Galaxy Clusters and the Evolving Universe

Scientific American Custom Media talks to 2020 Kavli Prize Laureate Andrew Fabian about x-ray astronomy, black holes, and the most extreme conditions in the cosmos.
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Sketch of the Andromeda galaxy (M31). Historical artwork by Charles Messier (1730-1817)

A serendipitous discovery

While hunting for comets in 1758, French astronomer Charles Messier observed a smudge in the sky, called it a nebula, and began cataloging others like it. He later spotted an assembly of smudges in the Virgo constellation — the first galaxy cluster. Astronomers realized over time that few galaxies were alone in space, including Andromeda, illustrated here with two companion galaxies, M32 and M110. By the 1960s they had systematically surveyed the skies and identified 10,000 galaxy clusters.


First glimpses of the X-ray universe

In the 1960s astronomers began exploring galaxy clusters with a new tool: x-ray telescopes mounted on orbiting satellites. These telescopes spotted only the hottest and most energetic objects, offering a whole new view of the universe. By observing galaxy clusters like Abell 2029 (shown here in optical and x-ray images), astronomers were surprised to see that galaxy clusters were filled with gas thousands of times hotter than the surface of the sun.

Credit: X-ray: NASA/CXC/UCI/A.Lewis et al. Optical: Pal.Obs. DSS
photo of Andrew Fabian

The case of the missing stars

The gas in these galaxy clusters was far too hot to form stars, and astrophysicist Andrew Fabian of the University of Cambridge wondered why. Based on x-ray emissions from the Perseus galaxy, he calculated that the gas should have cooled enough through the eons to form billions of stars. But it had remained blazing hot, and there were no stars to be found.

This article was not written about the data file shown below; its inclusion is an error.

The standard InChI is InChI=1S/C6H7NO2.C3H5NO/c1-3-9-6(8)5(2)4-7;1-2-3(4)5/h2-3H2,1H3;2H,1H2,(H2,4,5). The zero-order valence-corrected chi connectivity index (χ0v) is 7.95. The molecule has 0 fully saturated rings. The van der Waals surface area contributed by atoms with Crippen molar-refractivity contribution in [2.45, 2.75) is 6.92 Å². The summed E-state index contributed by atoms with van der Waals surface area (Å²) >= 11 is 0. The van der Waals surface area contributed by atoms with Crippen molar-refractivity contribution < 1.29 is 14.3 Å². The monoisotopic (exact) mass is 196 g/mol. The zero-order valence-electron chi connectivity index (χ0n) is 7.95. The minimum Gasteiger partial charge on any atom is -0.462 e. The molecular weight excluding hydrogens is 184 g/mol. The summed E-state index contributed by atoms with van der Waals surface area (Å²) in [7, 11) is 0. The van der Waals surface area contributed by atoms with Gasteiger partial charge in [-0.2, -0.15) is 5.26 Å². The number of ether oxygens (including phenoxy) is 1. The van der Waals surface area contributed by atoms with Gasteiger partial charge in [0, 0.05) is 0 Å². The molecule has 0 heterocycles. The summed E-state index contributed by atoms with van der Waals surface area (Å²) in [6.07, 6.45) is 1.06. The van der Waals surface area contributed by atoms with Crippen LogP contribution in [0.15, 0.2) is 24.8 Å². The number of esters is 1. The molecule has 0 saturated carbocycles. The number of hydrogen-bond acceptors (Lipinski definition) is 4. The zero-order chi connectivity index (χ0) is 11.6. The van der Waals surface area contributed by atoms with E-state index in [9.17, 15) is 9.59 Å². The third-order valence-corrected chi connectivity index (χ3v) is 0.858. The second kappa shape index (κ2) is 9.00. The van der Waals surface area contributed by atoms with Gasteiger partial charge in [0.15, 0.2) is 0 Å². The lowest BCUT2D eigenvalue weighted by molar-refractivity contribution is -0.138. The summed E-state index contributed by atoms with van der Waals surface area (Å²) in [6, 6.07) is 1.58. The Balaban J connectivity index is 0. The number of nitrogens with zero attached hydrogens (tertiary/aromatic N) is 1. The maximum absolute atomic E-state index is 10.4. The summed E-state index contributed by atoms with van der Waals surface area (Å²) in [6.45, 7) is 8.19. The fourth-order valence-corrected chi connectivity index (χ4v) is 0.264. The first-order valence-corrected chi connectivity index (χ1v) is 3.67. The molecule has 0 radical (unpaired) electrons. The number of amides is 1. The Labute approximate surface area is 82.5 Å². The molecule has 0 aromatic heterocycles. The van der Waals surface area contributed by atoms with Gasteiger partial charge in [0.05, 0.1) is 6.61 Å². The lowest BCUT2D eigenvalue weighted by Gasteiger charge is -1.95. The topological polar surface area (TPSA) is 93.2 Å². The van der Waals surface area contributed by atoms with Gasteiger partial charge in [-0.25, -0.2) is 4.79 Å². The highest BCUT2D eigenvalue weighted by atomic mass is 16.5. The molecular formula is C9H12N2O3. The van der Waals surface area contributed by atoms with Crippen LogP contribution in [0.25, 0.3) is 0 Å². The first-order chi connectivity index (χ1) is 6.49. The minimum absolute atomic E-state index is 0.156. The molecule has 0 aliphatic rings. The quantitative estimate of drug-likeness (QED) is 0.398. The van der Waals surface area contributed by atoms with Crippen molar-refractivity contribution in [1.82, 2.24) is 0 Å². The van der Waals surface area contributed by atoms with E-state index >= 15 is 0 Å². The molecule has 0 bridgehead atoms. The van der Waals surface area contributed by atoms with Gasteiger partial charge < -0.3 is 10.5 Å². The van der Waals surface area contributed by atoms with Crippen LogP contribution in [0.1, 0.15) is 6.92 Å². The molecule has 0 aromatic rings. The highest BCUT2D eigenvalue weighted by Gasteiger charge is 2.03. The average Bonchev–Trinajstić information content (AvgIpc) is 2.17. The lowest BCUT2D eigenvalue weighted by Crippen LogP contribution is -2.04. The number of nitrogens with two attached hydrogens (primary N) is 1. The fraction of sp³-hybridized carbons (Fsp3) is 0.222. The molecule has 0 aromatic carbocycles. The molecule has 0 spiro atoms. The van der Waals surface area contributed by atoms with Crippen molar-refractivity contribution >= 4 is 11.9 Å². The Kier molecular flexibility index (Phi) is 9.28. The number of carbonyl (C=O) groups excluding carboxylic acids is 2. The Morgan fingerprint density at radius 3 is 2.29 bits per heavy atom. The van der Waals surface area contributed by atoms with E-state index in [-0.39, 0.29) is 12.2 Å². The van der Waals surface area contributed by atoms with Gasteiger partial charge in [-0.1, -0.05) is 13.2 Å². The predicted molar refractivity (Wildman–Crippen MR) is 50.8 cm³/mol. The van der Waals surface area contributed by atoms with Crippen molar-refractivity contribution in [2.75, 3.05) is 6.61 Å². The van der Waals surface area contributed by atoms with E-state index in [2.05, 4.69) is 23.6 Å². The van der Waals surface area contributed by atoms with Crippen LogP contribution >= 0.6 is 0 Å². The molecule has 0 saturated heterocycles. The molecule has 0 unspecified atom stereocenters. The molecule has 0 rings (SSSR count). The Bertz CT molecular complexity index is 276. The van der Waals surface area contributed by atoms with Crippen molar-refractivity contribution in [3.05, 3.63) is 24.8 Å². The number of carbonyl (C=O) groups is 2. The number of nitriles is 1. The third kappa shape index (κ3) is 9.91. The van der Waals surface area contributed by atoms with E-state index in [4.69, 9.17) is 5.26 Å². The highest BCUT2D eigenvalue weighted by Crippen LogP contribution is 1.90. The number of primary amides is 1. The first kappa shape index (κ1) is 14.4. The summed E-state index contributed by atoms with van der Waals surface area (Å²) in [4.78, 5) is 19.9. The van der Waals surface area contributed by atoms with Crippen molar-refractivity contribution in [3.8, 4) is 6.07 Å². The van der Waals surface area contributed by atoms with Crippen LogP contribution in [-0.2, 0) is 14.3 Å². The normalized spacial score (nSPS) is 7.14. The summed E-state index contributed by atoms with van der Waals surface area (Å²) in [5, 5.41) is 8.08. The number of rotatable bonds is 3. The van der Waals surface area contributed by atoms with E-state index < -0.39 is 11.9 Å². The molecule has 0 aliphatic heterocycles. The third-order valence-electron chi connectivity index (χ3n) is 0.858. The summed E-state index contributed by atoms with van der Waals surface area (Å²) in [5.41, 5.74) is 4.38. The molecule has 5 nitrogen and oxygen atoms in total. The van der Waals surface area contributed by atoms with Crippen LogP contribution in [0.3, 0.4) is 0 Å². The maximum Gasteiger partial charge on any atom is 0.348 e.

Watch Andrew Fabian discuss the importance of encouraging curiosity. Credit: Sam Fabian

Black holes and hot sounds

X-ray images of gas in the Perseus cluster suggested why it remained so fiery. The gas contained two vast bubbles that were centered on the central galaxy of the cluster (NGC 1275) like bulbs of an hourglass. The axis of the hourglass aligned with the two luminous jets that shot vast distances from NGC 1275. Fabian proposed that the supermassive black hole that anchors NGC 1275¬ drives the jets, which blow the bubbles, which create sound waves that push outward and heat the gas.

Credit: Wojtek Urbanek
Galaxy cluster in the night sky
“Black holes are enormous sources of energy in the universe, and that is because material falls into the black hole. As it does so, it goes faster, and if it collides, those collisions can take kinetic energy and turn it into radiation. In terms of the lifecycle of a galaxy, the black hole at the center plays a major part in how the galaxy evolves.”
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photo of Perseus Cluster of Galaxies

Galactic blowback

Press play to explore an interactive 3-D model that shows how a black hole in the center of a galaxy cluster can shape the fate of galaxies. Click on annotations to see what creates the deepest sound in the universe.